Sure you get your cardio and weights in, but are you really in shape?
Everybody has their own definition of what it means to be in shape. In elementary school the government had a program that measured fitness level by how many pull-ups and push-ups you could do, and how fast you could run a mile. If you could do the prescribed amount, you were considered fit or in shape.
(If you didn’t pass the test, don’t worry. I didn’t either. I was the overweight kid who couldn’t do one pull-up.)
Now that you’re older, you probably have your own definition of ‘in shape.’ For some, being able to walk up the stairs without having to bend over and catch your breath is being in shape. For others, the complete absence of visible fat means you’re in shape.
I have a more methodical approach to determine if my clients are in shape. It goes like this:
I’m not talking about being able to touch your toes—what I look for is flexibility that doesn’t limit range of motion. This level of flexibility is sometimes referred to as functional flexibility. For example, if you are doing a lunge, do you have the flexibility in your hip flexor to complete the movement without leaning forward?
Here are some active stretches to improve your functional flexibility.
Each joint plays a role in keeping you balanced. The muscles that support the joints need to be strong all around the joint. If one side is stronger than the other, or if all the muscles around the joint aren’t strong enough, it creates an imbalance.
A strong core is vital to being balanced. Your core coordinates the movements of your upper body with your lower body. The stronger your core is, the greater your ability to resist forces that would push you off balance. Core strength is essential to decreasing the effects of aging.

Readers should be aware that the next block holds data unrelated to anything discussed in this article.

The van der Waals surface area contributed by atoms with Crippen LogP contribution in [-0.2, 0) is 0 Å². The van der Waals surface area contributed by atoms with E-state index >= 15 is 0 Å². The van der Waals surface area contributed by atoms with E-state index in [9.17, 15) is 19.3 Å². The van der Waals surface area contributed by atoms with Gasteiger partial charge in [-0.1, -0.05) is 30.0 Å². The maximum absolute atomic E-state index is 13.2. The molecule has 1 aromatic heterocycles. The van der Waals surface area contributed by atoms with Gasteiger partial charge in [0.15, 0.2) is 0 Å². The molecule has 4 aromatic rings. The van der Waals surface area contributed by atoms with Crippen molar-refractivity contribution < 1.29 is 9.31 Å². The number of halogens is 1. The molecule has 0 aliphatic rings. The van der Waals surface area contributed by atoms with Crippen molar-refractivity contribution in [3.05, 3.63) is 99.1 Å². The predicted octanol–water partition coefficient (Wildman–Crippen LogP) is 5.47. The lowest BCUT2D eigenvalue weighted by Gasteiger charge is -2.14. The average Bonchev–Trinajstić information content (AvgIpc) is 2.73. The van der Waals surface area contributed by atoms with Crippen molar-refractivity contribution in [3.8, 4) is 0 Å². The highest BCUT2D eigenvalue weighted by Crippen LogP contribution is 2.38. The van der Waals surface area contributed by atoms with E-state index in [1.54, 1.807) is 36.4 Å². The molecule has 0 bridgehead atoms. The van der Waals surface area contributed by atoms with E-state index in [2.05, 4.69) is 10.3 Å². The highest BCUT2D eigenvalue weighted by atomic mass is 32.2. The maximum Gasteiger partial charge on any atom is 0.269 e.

Here is a basic core routine to help you strengthen your core.
When I look at strength I’m not looking at how much weight someone can curl. Strength is the ability to complete basic movement patterns without having to compensate, then being able to add resistance. Going back to the lunge example, I look to see if the individual can perform the movement with perfect form. Do they keep 70% of their weight on their front leg? Do they push up instead of laterally as they stand up? If the answers are yes, the individual is strong enough, flexible enough and balanced enough to do the exercise.
How to perform a lunge correctly.
I bet you’re thinking that I make my client run a mile to test this. Actually, I prefer to see how they preform on metabolic circuit challenges. Burpee/Dumbell Swing Pyramids are a good way to test how they perform after 30 seconds, 60 seconds and 5 minutes of intense exercise. Metabolic circuits are my preferred form of cardio for my clients, so I want to see how well they perform doing them.
Here is a basic metabolic workout.
#5 Body Composition
Body fat is my key body composition test. Measurement of the waist and hips also tells me a lot. Weight is probably the least important but we do track it. Keeping body fat in a healthy range and decreasing body fat around the waist are going to make a big difference in your long-term health. And being in shape for a lot of people means getting rid of that extra weight around the midsection.
So, are you in shape? If you want to prove you are, do a Burpee/DB Swing Pyramid and post your time. Start at ten and do ten of both. Then do nine of each all the way to one.
If the pyramid doesn’t appeal to you, leave us a comment about what being in shape means to you!
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